The Islamic Republic of Iran has gradually been sinking by virtue of the international rivalry inflicting clashes in the Middle East. Where the global condemnation has usually been diplomatic, the country recently became a big-time foe to the civilians in Iraq.
Protesters in Iraq have been taking up the roads in Baghdad’s Tahrir Square, defaming the banners of Iran’s Supreme Leader Ayatollah Ali Khamenei, and demonstrating their rage against the Iraqi government. “Free, free Iraq,” they shout, “Iran get out, get out.”
On Sunday, the Baghdad protesters attacked the Iranian Consulate in the holy city of Karbala, by throwing firebombs. They were heard chanting ‘The people want the fall of the regime’, which is one of the major slogans from the 2011 Arab Spring. The demonstrations, however, were dispersed by the security forces, who killed at least three protesters and wounded around 20.
The Iraqis resumed the protests on October 25, blocking roads and ports and clashing with security forces leading to the Green Zone, the seat of power, where the American occupants had sneaked in. Since the protests resumed, more than 110 people have been killed.
The largest mass uprisings have erupted years after the Iraqis had vent their outrage against the US-led invasion. This time, civilians are unveiling their burning animosity against Iran’s influence in Iraq, but are majorly against Iraq’s own political leaders and are fueled by economic grievances. Consequently, the protests are targeting Shiite political parties, and militias with close ties to Tehran. Besides, similar anti-government demonstrations are underway in Lebanon, as well.
Is It Really Iran or the US Again?
Over the last decade, Iran has emerged as a culprit behind the rising instability in the Middle East, attempting to expand its footprint in the region. However, the Islamic Republican is being hit from all directions, despite the rising political influence of their paramilitary groups. On one hand, from the international powers like the United States, and from the civilians in Iraq and Lebanon, on the other.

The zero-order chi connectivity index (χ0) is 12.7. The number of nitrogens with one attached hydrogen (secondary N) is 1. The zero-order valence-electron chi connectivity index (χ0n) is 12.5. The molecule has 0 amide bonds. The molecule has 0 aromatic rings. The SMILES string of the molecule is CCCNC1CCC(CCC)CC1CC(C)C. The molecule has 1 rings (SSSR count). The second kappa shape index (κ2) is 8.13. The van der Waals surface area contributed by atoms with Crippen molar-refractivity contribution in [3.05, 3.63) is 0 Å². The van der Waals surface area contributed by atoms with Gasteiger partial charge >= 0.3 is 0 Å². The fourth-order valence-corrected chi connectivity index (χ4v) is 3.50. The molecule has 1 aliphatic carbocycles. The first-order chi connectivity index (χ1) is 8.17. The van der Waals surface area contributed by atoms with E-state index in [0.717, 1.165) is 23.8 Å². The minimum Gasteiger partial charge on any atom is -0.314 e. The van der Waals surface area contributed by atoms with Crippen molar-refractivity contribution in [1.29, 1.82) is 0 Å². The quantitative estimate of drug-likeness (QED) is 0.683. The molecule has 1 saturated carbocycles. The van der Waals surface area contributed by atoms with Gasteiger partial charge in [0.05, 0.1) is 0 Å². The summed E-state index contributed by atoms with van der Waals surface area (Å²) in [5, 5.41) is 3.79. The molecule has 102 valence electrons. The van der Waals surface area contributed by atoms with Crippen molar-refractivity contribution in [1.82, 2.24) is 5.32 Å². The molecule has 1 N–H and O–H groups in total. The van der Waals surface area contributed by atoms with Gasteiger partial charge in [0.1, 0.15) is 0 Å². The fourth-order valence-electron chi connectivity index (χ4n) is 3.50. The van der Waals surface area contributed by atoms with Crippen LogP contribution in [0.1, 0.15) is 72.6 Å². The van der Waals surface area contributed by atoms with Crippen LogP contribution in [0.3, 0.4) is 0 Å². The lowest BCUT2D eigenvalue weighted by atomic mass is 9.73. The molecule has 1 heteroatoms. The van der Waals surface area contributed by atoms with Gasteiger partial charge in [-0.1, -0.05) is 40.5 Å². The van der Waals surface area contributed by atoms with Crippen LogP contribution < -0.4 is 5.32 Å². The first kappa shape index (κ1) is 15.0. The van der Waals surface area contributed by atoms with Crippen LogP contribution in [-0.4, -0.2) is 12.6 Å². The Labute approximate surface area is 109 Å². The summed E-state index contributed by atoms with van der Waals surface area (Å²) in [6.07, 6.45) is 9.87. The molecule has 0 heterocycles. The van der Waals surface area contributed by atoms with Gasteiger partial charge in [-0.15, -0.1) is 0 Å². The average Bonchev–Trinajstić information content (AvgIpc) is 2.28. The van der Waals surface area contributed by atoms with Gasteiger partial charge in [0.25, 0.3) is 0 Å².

These grievances have a long history, where Iran-backed militias have been dominating the political landscape of both Iraq and Lebanon. While Tehran backed Shiite parties and militias known as the ‘Popular Mobilization Forces’ to gain power in Iraq, have been swaying Lebanon’s ruling elite and government through Hezbollah militant group.
However, the authorities in Lebanon have reflected a different response, calling for a quick formation of a new government following Prime Minister Saad Hariri’s resignation last week. They have alleged that the US and other Western powers are manipulating the civilians to drag these Middle Eastern countries into civil war and induce instability in the region.
The Middle East, on which the world’s economy depends for oil and natural gas, is gradually being impaired by internal injuries from past few decades. The fugitive behind rising instability of the region remains the United States, which in the name of power has been working in the background of the destruction unfolding.
Washington used the mutual rival Iran to win the confidence of dominant nations like Saudi Arabia and the United Arab Emirates, and consequently targeted the comparatively inferior nations. The result: undue devastation in countries like Yemen, Syria and Iraq, because of the proxy warfare.
The United States’ interest of gaining global dominance, along with Saudi and Iran’s quest to become Middle East’s hegemon, is the overall summary behind the collapse-stories of these Gulf nations. Even in the ongoing demonstrations in Iraq, the Trump administration expressed support for the protests.
The rising frustrations among the civilians – believed to be a result of Iran’s political manipulations – appear to be US-inflicted influence for a large part. As Lebanon has halted the uprisings with a decision for a new government, will Iraq’s violence find an end?